I was catching up on some blog posts after returning from vacation, and was intrigued by Chris Webb's take on Borders' decision to display more book covers in their stores, which in turn will reduce a typical store's inventory by 5% to 10%.
There are a lot of different opinions on what kind of effect this will have on not only their in-store business, but the web business as well. In my opinion, this is a big fat WIN all the way around for Borders.
In-store: In a physical store - even a "big box" like Borders, you have limited shelf space to merchandise your product. This environment is where you see The Long Tail and The Paradox of Choice collide. Borders can cram every book they can on their shelves in order to maximize inventory, but it's all for naught if the end result is a shopper so bewildered by choices and poor merchandising that they ultimately elect not to make a choice.
I think there several reasons to applaud this change:
- It's a ballsy move, and goes against what most consider to be conventional wisdom.
- They actually tested their front-facing strategy and saw a 9% increase in revenue in those stores. Border's 2007 revenue was just north of $4.1B. You do the math.
- They increased revenue in those stores, while reducing inventory. A 9% increase in top-line revenue while decreasing your cost of goods by 5% to 10%?? That's real money, baby!
- Customer research in these test stores revealed that most customers left with the perception that they were actually stocking more books, not less!
So, what does this mean to their web business? At this juncture, probably not much. On the surface, it would appear that a drop in inventory levels should have a negative effect on web sales. But, this is also a business where it's pretty easy to leverage distribution channels with Ingram and Baker & Taylor to model a "virtual" inventory system.
In the end, I don't think it will have a negative effect on their web business because up until just recently, they didn't really have one. If you look at Borders' last quarterly report, it shines a light on their web business through last year:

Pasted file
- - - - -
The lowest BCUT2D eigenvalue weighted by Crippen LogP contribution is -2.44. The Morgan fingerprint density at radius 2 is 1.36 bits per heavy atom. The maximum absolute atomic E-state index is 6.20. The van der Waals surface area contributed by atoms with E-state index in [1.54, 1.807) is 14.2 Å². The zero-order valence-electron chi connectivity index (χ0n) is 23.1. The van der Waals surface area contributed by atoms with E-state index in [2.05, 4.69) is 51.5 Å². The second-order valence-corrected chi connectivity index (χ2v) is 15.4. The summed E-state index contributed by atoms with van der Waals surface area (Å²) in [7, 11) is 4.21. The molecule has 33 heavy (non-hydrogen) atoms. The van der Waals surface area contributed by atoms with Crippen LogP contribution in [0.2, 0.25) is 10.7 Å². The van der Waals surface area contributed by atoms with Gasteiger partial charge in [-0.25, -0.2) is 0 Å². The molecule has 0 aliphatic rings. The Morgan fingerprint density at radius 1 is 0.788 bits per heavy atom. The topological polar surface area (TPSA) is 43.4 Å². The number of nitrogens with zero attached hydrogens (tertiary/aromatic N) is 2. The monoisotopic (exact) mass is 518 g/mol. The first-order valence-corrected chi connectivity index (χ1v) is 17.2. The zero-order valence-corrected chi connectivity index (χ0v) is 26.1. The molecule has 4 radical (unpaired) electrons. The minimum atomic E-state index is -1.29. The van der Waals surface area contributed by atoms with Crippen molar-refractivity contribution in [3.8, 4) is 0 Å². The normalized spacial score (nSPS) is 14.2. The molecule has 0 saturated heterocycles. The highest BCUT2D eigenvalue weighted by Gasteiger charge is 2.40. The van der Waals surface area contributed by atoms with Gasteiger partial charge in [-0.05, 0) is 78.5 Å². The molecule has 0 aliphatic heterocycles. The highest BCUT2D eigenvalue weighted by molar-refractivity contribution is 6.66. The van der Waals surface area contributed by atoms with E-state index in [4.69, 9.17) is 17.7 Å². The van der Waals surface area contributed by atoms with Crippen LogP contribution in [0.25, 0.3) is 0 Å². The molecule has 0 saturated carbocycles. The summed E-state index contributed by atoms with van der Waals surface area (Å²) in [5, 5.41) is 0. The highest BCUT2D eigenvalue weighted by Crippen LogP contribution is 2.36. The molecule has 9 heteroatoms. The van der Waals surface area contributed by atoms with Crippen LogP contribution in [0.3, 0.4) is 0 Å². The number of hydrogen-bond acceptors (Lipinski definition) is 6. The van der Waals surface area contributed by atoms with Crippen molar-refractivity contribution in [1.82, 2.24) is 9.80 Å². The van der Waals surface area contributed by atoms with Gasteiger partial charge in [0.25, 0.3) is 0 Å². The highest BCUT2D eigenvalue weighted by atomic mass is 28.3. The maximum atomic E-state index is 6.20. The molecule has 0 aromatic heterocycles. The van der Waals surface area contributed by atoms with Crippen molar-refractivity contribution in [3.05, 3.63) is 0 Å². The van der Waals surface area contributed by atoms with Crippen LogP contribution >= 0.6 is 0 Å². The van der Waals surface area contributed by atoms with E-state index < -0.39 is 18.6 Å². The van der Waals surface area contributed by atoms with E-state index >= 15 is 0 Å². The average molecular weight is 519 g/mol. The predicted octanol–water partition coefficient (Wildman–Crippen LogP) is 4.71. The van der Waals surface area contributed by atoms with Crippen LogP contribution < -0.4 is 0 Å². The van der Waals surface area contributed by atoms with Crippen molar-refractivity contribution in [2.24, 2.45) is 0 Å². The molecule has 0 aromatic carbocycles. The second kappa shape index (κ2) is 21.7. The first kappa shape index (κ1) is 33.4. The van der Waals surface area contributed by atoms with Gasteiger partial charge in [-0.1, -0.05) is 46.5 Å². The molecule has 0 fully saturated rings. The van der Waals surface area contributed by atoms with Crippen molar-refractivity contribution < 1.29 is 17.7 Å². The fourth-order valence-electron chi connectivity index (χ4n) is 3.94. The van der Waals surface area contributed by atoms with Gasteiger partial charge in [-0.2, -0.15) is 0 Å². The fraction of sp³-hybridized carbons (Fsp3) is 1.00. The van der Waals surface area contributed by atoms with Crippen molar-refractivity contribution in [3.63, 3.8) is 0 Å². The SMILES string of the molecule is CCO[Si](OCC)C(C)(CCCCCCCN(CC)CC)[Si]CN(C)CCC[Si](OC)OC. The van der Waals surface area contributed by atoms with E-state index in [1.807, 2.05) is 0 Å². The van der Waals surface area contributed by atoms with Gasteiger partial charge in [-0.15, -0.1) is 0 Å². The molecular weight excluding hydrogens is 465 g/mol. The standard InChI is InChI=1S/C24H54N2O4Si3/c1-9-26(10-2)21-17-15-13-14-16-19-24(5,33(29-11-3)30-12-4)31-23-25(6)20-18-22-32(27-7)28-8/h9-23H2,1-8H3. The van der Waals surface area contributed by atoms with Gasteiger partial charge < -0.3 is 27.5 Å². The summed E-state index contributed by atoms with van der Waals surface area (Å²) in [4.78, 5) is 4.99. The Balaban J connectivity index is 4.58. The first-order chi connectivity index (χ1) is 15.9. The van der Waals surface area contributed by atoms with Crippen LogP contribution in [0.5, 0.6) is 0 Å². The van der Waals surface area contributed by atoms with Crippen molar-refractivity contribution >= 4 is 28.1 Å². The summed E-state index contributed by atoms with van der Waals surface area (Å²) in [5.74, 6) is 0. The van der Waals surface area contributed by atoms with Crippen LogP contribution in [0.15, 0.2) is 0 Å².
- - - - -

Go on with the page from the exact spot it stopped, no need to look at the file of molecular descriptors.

" The Company, through its subsidiaries, has agreements with Amazon.com, Inc. ("Amazon") to operate Web sites utilizing the Borders.com and Waldenbooks.com URLs (the "Web Sites"). Under these agreements, Amazon is the merchant of record for all sales made through the Web Sites, and determines all prices and other terms and conditions applicable to such sales. Amazon is responsible for the fulfillment of all products sold through the Web Sites and retains all payments from customers. The Company receives referral fees for products purchased through the Web Sites."
This, folks, is what we call a glorified affiliate program. No risk - no reward, and you pass on what could be your best customers right through to your biggest competitor.
So, did they make any money in their relationship with Amazon? You tell me - remember, this is a $4B retailer:
"Other revenue for the Borders and International segments primarily consists of income recognized from unredeemed gift cards, as well as revenue from franchisees. Other revenue for the Borders segment also includes wholesale revenue earned through sales of merchandise to other retailers, as well as referral fees received from Amazon as part of the Web Site agreement. Other revenue in the Waldenbooks Specialty Retail segment primarily consists of income recognized from unredeemed gift cards. Other revenue has increased $2.0 million, or 31.3%, to $8.4 million in 2007 from $6.4 million in 2006."
This is a quarterly report, so you can probably extrapolate some annual number out of this and get to about $40M, which lines up with their Income Statement disclosure of "Other Revenue" accounting for 1% of total company revenue. And keep in mind that this number includes revenue from unredeemed gift cards, international segments, wholesale, etc. and not just Amazon referral fees.
I'm guessing that in just a couple of years, Borders will be in a position where they will have no choice but to consider the effect that a decision like this would have to their online business, but today it's a zero-sum equation...and then some.